if(request-is-large)
        {
            MyProgressListener listener = new MyProgressListener(request);
            request.getSession().addAttribute("progressListener", listener);
            request.setProgressListener(listener);
        }
    }
...


 Comments   
Comment by Nick Williams [ 10/Mar/13 ]

One unfortunate problem with NOT adopting this suggestion (in some form or another) is that here is no work-around that works within the spec. Either you don't have progress bars, or you don't use the multipart support added in 3.0. There's no "hard way" in the spec that this makes easier. This is making something possible that is currently impossible within the spec.

Comment by Eugene Chung [ 11/Mar/13 ]

+1

But all listeners of servlet are added via configuration(at deploy time). I think your suggestion, which is adding a listener at service time, can break consistency.

Comment by Nick Williams [ 11/Mar/13 ]

I thought about that, and my original draft had this set up as a configuration item, but there's a problem with that. All of the other listeners are configured across the servlet context. A session listener listens for new sessions or changes to sessions; a request listener gets notified of request events; a servlet context listener observes when the context starts and stops.

But this listener is very different. In fact, it is nothing like the other listeners at all. One of these listeners would be created for exactly one request. When that request was over, the listener would be destroyed and would no longer have any purpose. The update method makes it apparent why this is the case.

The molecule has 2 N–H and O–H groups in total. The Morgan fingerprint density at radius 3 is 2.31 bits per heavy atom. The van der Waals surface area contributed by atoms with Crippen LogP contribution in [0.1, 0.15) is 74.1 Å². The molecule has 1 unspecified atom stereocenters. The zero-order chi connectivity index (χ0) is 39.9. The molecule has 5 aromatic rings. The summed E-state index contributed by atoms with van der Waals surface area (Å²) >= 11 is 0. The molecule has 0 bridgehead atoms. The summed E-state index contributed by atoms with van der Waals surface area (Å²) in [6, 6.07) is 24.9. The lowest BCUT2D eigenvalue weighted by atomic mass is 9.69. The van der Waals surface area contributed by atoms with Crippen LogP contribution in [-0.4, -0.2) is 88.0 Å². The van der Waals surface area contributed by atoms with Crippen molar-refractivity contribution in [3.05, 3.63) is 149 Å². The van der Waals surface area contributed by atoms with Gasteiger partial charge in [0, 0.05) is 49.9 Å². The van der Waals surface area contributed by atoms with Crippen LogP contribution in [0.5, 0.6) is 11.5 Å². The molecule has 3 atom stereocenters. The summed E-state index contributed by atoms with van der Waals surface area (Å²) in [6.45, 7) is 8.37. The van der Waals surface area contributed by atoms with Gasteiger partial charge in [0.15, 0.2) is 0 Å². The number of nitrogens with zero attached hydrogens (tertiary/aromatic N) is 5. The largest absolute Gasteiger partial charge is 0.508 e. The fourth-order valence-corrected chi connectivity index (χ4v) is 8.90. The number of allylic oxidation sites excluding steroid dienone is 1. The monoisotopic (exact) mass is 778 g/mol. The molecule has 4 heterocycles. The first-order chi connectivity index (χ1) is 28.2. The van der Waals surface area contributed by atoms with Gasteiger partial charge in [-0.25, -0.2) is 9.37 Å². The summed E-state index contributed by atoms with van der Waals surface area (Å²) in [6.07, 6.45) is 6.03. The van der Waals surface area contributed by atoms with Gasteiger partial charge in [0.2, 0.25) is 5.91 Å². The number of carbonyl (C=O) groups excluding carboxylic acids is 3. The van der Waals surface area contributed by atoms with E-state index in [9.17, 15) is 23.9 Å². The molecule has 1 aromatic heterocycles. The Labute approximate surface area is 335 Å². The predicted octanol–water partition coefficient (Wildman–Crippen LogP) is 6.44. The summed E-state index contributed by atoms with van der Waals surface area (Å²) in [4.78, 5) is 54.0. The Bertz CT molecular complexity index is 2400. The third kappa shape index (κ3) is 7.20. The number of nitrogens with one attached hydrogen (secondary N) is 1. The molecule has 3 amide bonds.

Perhaps, to make it clear that this is not a listener in the Servlet sense, it should have a different name, such as ServletRequestProgressFollower and setProgressFollower, but "listener," in a generic sense, really does describe what it's for.

(Also: should there be a getProgressListener/getProgressFollower method on ServletRequest in addition to the mutator?)

Comment by Nick Williams [ 11/Mar/13 ]

Actually, now that I think about it, maybe ServletRequestProgressFollower would be a better name...

Comment by Nick Williams [ 11/Mar/13 ]

I know this suggestion is pushing the line for Servlet 3.1, but I think it's a big improvement worth consideration. If there's anything I can do to help, I'm willing to drop whatever I'm working on to make it happen. I'm hoping there's time for just one more thing for Servlet 3.1.

If it comes to choosing between this and issue #67, 67 can definitely wait until 3.next, because it has a workaround. This issue, unfortunately, does not have a workaround.

Comment by Nick Williams [ 01/Apr/13 ]

I'd love to get some feedback on this. I haven't seen any discussion about it on the EG mailing list. Does the proposal need changes? Is it too late to add? That would be unfortunate, since there is no workaround.





[SERVLET_SPEC-63] Consider adding an option to set Strict-Transport-Security header in web.xml Created: 21/Feb/13  Updated: 01/Mar/13

Status: Open
Project: servlet-spec
Component/s: None
Affects Version/s: None
Fix Version/s: None

Type: Improvement Priority: Major
Reporter: Samuel Santos Assignee: Shing Wai Chan
Resolution: Unresolved Votes: 0
Labels: None
Remaining Estimate: Not Specified
Time Spent: Not Specified
Original Estimate: Not Specified

Tags: FUTURE_RELEASE, security, web-a

 Description   

Transparent redirection to HTTPS means that the vast majority of the time your users are on your site, they'll be using a secure connection. It does, however, leave a small window of opportunity for attack: the initial HTTP connection is wide open, vulnerable to SSL stripping and related attacks. Given that a man in the middle has complete access to the initial HTTP request, it can act as a proxy between you and the server, keeping you on an insecure HTTP connection regardless of the server's intentions.

You can mitigate the risk of this class of attack by asking the browser to enforce HTTP Strict Transport Security (HSTS). Sending the Strict-Transport-Security HTTP header instructs the browser to do the HTTP to HTTPS redirection client-side, without ever touching the network (this also happens to be great for performance; the best request is the one you don't have to make).